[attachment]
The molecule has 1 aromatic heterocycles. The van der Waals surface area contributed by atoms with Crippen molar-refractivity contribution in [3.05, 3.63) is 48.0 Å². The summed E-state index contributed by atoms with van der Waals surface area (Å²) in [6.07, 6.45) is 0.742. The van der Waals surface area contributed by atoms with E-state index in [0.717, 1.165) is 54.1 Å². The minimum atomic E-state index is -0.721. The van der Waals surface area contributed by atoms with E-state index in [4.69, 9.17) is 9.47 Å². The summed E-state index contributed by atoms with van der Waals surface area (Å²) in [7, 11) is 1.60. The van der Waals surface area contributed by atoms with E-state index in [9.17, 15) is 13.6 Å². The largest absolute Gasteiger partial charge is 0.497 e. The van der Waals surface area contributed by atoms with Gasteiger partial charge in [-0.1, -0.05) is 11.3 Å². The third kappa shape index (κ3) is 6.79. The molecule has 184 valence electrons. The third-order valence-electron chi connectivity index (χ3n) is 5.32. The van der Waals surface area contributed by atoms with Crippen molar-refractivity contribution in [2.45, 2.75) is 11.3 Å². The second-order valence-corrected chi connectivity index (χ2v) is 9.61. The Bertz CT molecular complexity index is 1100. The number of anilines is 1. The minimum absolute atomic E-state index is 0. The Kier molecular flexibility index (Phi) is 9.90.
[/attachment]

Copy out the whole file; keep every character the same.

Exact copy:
The molecule has 1 aromatic heterocycles. The van der Waals surface area contributed by atoms with Crippen molar-refractivity contribution in [3.05, 3.63) is 48.0 Å². The summed E-state index contributed by atoms with van der Waals surface area (Å²) in [6.07, 6.45) is 0.742. The van der Waals surface area contributed by atoms with E-state index in [0.717, 1.165) is 54.1 Å². The minimum atomic E-state index is -0.721. The van der Waals surface area contributed by atoms with E-state index in [4.69, 9.17) is 9.47 Å². The summed E-state index contributed by atoms with van der Waals surface area (Å²) in [7, 11) is 1.60. The van der Waals surface area contributed by atoms with E-state index in [9.17, 15) is 13.6 Å². The largest absolute Gasteiger partial charge is 0.497 e. The van der Waals surface area contributed by atoms with Gasteiger partial charge in [-0.1, -0.05) is 11.3 Å². The third kappa shape index (κ3) is 6.79. The molecule has 184 valence electrons. The third-order valence-electron chi connectivity index (χ3n) is 5.32. The van der Waals surface area contributed by atoms with Crippen molar-refractivity contribution in [2.45, 2.75) is 11.3 Å². The second-order valence-corrected chi connectivity index (χ2v) is 9.61. The Bertz CT molecular complexity index is 1100. The number of anilines is 1. The minimum absolute atomic E-state index is 0. The Kier molecular flexibility index (Phi) is 9.90.